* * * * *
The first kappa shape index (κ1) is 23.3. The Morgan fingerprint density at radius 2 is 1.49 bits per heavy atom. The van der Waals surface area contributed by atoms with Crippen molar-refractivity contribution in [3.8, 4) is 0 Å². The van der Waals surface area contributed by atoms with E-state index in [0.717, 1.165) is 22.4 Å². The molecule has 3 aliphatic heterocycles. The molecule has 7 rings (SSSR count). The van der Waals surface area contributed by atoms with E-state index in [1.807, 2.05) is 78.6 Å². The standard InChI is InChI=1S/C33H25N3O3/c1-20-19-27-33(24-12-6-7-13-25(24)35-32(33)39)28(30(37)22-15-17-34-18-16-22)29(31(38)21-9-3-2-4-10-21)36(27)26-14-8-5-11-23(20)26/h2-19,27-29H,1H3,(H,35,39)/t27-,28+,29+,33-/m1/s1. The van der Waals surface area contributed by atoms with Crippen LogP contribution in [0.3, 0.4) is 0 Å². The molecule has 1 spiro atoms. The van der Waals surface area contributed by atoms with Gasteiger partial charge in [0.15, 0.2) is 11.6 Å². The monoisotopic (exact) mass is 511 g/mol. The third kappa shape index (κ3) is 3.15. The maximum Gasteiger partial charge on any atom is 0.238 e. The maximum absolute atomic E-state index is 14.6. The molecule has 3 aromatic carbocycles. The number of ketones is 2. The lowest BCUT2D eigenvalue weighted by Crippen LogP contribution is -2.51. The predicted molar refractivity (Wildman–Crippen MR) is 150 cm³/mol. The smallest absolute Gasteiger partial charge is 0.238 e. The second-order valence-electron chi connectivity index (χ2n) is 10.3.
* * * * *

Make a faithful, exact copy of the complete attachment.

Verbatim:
The first kappa shape index (κ1) is 23.3. The Morgan fingerprint density at radius 2 is 1.49 bits per heavy atom. The van der Waals surface area contributed by atoms with Crippen molar-refractivity contribution in [3.8, 4) is 0 Å². The van der Waals surface area contributed by atoms with E-state index in [0.717, 1.165) is 22.4 Å². The molecule has 3 aliphatic heterocycles. The molecule has 7 rings (SSSR count). The van der Waals surface area contributed by atoms with E-state index in [1.807, 2.05) is 78.6 Å². The standard InChI is InChI=1S/C33H25N3O3/c1-20-19-27-33(24-12-6-7-13-25(24)35-32(33)39)28(30(37)22-15-17-34-18-16-22)29(31(38)21-9-3-2-4-10-21)36(27)26-14-8-5-11-23(20)26/h2-19,27-29H,1H3,(H,35,39)/t27-,28+,29+,33-/m1/s1. The van der Waals surface area contributed by atoms with Crippen LogP contribution in [0.3, 0.4) is 0 Å². The molecule has 1 spiro atoms. The van der Waals surface area contributed by atoms with Gasteiger partial charge in [0.15, 0.2) is 11.6 Å². The monoisotopic (exact) mass is 511 g/mol. The third kappa shape index (κ3) is 3.15. The maximum Gasteiger partial charge on any atom is 0.238 e. The maximum absolute atomic E-state index is 14.6. The molecule has 3 aromatic carbocycles. The number of ketones is 2. The lowest BCUT2D eigenvalue weighted by Crippen LogP contribution is -2.51. The predicted molar refractivity (Wildman–Crippen MR) is 150 cm³/mol. The smallest absolute Gasteiger partial charge is 0.238 e. The second-order valence-electron chi connectivity index (χ2n) is 10.3.